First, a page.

John G. Anderson: Vision Statement

I am honored to be selected by the nominating committee to stand for election as a Director of EERI. If chosen, I will be honored to serve this community, with a vision to promote the success of future generations of U.S. and international earthquake professionals. Success should be both personal and defined by our EERI Mission and our Vision: “A world in which potential earthquake losses are widely understood and for which prudent steps have been taken to address those risks.”

I have been a member of EERI since 1980. I see EERI as the premier organization for advancing the science and practice of earthquake engineering. I have also been a member of the SSA, with the vision to advance seismology and the understanding of earthquakes for the benefit of society. As exciting as the science is, my fundamental motivation has been the belief that a deep understanding of the physics of earthquakes will make the world a better, safer place to live. EERI provides interaction with earthquake professionals who appreciate that purpose, and who move the advancements in seismology into practical applications.

Earthquakes are an opportunity to learn. Many of the worst potential disasters, and also the largest knowledge gaps on the nature of the ground motions, are associated with earthquakes in the continental crust with M>7.5 – events that, fortunately, only happen once every 3-4 years on average. I would like to encourage a global vision in instrumentation especially, and also in analysis, that will reduce the uncertainties in seismic hazard models for such events, and thus refine estimates of the earthquake demands on structures, and on communities, cities, nations, and the world.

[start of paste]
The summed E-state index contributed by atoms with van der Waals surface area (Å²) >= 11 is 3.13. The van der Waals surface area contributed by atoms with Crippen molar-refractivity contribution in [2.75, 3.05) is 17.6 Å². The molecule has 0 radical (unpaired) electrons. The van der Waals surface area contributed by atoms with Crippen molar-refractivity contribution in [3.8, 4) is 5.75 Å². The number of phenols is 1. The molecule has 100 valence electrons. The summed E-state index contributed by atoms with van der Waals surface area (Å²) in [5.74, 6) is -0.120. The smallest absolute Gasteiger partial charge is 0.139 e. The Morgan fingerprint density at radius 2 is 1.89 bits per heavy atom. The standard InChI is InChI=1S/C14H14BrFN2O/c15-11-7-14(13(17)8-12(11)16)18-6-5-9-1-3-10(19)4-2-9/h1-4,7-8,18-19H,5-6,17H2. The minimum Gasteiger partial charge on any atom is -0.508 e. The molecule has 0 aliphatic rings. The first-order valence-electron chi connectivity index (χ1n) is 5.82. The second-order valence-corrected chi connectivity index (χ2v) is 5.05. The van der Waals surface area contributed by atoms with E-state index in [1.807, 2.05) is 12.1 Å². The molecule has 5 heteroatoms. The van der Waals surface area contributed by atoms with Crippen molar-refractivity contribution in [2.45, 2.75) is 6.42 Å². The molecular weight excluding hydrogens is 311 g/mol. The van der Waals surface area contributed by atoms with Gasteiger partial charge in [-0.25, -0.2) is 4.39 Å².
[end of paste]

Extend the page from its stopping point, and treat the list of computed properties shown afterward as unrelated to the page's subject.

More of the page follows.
More broadly, understanding the hazard is only the first step. The greater challenge is to achieve the EERI vision in widely variable circumstances, from overcoming complacency in communities that believe preparations are adequate, to advancing resilience alongside solutions to other urgent issues in communities that are less fortunate. As a board member I would particularly like to help EERI and our international partners to make earthquake hazards and all of their impacts understood in every hazardous region of the world, in a way that will enable appropriate actions wherever they are needed.
Back to top ^

DIRECTOR B

William U. “Woody” Savage: Biography

William "Woody" Savage

William “Woody” Savage